LOS ANGELES - Their Pac-12 title hopes all but flew out the shiny new glass doors of Pauley Pavilion on Saturday, but the Arizona Wildcats knew the damage was already done.
No. 11 Arizona's 74-69 loss at UCLA was the one game on the Wildcats' schedule that they were expected to lose when they entered conference play at 12-0.
To coach Sean Miller, it wasn't the real problem, even as the Wildcats showed some of the same early-half troubles that have doomed them throughout the conference season.
The problem was their losses at Colorado, to California at home, and most notably at USC on Wednesday in an 89-78 setback.
The Wildcats (23-6 overall and 11-6 in the Pac-12) are now in fourth place with just a home game remaining against ASU on March 9.
"If we finish 24-6 and 12-6, we look at ourselves and say, 'We missed the Pac-12 championship by a game' or whatever it becomes," Miller said. "But I don't think that was (because of) tonight's game. I think it was a couple of others."
Miller complimented the Wildcats from nearly recovering from UCLA's 12-0 run early in the second half, when Arizona cut it to three points after two straight three-pointers from Grant Jerrett. But he stopped short of terming it some sort of moral victory.
"By the way, we're disappointed," Miller said. "Because we set out a long time ago to win this conference. I think you guys that cover us know it's a matter of several plays right now that are preventing us from winning it."
The Wildcats have only a slim, mathematical chance to grab a share of the conference title.
For UA to finish in a first-place tie, the Wildcats would have to beat ASU, while UCLA and Oregon would both have to get swept on the road next weekend and Cal would have to lose to Stanford at home.
But the Pac-12 race is also so bunched up that the Wildcats may have to beat ASU at McKale Center next Saturday just to ensure they get one of the four first-round byes.
UCLA coach Ben Howland, meanwhile, said the Bruins "control their destiny now," which is true if they are aiming to share the conference title with the Ducks. But a tie with Oregon would leave the Bruins with the No. 2 Pac-12 tournament seed because the Ducks beat them in their only meeting of the season.
The Bruins are now tied with Oregon for first place at 12-4 as they improved to 22-7 overall. The Bruins will finish the regular season with the Washington road swing, while Oregon will play at Colorado and Utah.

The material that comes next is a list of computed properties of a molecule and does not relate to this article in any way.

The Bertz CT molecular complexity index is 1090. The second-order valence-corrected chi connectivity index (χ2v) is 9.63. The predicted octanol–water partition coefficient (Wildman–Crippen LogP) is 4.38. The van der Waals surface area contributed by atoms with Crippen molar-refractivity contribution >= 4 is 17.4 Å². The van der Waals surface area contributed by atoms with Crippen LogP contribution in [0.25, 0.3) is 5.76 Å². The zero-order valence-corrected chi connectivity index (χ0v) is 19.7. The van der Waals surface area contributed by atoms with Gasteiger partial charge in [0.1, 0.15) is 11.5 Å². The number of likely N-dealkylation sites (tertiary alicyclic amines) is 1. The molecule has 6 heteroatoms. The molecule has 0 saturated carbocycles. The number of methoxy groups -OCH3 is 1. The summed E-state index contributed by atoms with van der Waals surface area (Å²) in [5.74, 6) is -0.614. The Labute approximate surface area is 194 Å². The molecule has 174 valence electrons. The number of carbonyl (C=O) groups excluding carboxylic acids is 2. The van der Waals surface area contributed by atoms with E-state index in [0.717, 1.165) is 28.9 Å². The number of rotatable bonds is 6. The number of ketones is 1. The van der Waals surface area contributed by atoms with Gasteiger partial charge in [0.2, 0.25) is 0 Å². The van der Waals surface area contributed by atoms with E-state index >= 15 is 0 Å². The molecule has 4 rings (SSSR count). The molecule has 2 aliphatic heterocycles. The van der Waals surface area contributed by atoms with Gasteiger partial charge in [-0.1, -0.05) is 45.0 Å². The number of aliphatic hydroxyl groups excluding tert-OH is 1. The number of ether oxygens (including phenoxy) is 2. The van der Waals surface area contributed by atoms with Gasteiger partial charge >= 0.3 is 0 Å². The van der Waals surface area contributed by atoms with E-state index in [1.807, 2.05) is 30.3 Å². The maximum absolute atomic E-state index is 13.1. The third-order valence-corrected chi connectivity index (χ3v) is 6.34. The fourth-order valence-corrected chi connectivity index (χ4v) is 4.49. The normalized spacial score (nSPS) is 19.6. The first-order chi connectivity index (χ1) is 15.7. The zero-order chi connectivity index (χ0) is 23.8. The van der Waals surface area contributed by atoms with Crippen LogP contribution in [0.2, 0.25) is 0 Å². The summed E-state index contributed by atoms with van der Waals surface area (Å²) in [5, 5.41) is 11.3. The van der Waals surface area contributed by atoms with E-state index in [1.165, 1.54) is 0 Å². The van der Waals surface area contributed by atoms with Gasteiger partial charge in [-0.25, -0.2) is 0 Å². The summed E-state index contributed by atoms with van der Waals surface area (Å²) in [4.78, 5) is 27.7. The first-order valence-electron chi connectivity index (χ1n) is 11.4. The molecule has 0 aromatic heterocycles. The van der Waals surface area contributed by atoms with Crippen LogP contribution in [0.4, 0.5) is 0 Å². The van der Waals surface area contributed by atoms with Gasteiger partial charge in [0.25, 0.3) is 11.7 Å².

In any case, the Bruins may have awakened their fan base, which set a record for the new Pauley Pavilion with 13,727 on hand Saturday night.
"This was a great win and a great crowd," Howland said. "It was awesome to have Pauley rocking and have the phenomenal support from our fans."
The newly renovated building was no more bubbly than during the opening moments of the second half, when UCLA expanded a 40-36 halftime lead to 52-38.
The Wildcats did themselves in with poor starts to both halves but the early second-half stumble was particularly costly. UCLA outscored the Wildcats 12-2 through the first five minutes of the second half. During that time, the Bruins made 5 of 8 shots, while UA made only 1 of 6 and turned the ball over twice.
"They really socked us in the mouth," UA guard Nick Johnson said.
Miller said the opening second-half segment was the difference in the game, though the Wildcats actually hurt themselves also at the beginning fo the game.
Early-half starts have been a problem for UA throughout conference play, and the Wildcats trailed 9-5 after five minutes of the game and turned the ball over five times. Overall in the first half, Arizona turned the ball over nine times and UCLA scored 11 points off them.
The first half was mostly dominated by UCLA's Kyle Anderson, who tore through Arizona for 15 points to help give the Bruins a 40-36 halftime lead. Anderson finished with 17 points and seven rebounds.
Larry Drew II, a senior transfer from North Carolina who was playing his final game at UCLA, had six assists in the first half for the Bruins. He finished with 14 points and 9 assists.
But after UA stumbled again in the second half, the Wildcats gradually worked their way back into the game. UCLA led by up to 14 points in the second half but a pair of three-pointers from Jerrett cut it to 72-69 entering the final minute.
The Bruins then lost the ball, giving UA the ball with 24 seconds left. But Mark Lyons drove down court, began to penetrate and pulled up for a 14-footer that missed.
"He went in the lane and really got a shot off," Miller said. "Maybe he got bumped, maybe he didn't. But if that goes in you're down one with a real unique opportunity. We tried to make a play and as you know, Mark's made quite a few of them."
After Lyons missed, UCLA had the ball with 10 seconds left before Shabazz Muhammad was fouled and hit both ends of a one-and-one to seal the Bruins' win.
Arizona left the building but left, at least, knowing that it could have been worse.
"I'm gonna keep telling you: I still hate losing," UA senior forward Kevin Parrom said. "But I can accept guys playing hard at the end of the game. Guys tried. And I'll take that. Guys battled. I can live with that."
• Who: ASU at No. 11 Arizona
• Where: McKale Center
• When: 2:30 p.m. Saturday
• TV: FSAZ
• Radio: 1290-AM, 107.5-FM, 990-AM (Spanish)